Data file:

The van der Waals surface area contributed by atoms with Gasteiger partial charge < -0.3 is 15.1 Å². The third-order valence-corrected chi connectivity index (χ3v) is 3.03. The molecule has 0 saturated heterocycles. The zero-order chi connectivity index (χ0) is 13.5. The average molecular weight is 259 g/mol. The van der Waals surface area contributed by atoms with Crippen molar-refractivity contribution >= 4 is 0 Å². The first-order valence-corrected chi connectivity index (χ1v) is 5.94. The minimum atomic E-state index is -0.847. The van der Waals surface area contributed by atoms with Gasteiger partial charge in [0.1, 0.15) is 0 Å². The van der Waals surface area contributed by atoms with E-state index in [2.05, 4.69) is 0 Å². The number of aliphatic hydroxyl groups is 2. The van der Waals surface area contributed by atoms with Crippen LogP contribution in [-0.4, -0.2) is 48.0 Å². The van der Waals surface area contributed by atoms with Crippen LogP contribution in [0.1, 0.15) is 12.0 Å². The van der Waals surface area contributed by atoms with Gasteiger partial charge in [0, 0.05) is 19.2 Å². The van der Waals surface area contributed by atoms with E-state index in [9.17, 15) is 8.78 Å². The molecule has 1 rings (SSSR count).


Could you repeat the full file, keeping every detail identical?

The van der Waals surface area contributed by atoms with Gasteiger partial charge < -0.3 is 15.1 Å². The third-order valence-corrected chi connectivity index (χ3v) is 3.03. The molecule has 0 saturated heterocycles. The zero-order chi connectivity index (χ0) is 13.5. The average molecular weight is 259 g/mol. The van der Waals surface area contributed by atoms with Crippen molar-refractivity contribution >= 4 is 0 Å². The first-order valence-corrected chi connectivity index (χ1v) is 5.94. The minimum atomic E-state index is -0.847. The van der Waals surface area contributed by atoms with Gasteiger partial charge in [0.1, 0.15) is 0 Å². The van der Waals surface area contributed by atoms with E-state index in [2.05, 4.69) is 0 Å². The number of aliphatic hydroxyl groups is 2. The van der Waals surface area contributed by atoms with Crippen LogP contribution in [-0.4, -0.2) is 48.0 Å². The van der Waals surface area contributed by atoms with Crippen LogP contribution in [0.1, 0.15) is 12.0 Å². The van der Waals surface area contributed by atoms with Gasteiger partial charge in [0, 0.05) is 19.2 Å². The van der Waals surface area contributed by atoms with E-state index in [9.17, 15) is 8.78 Å². The molecule has 1 rings (SSSR count).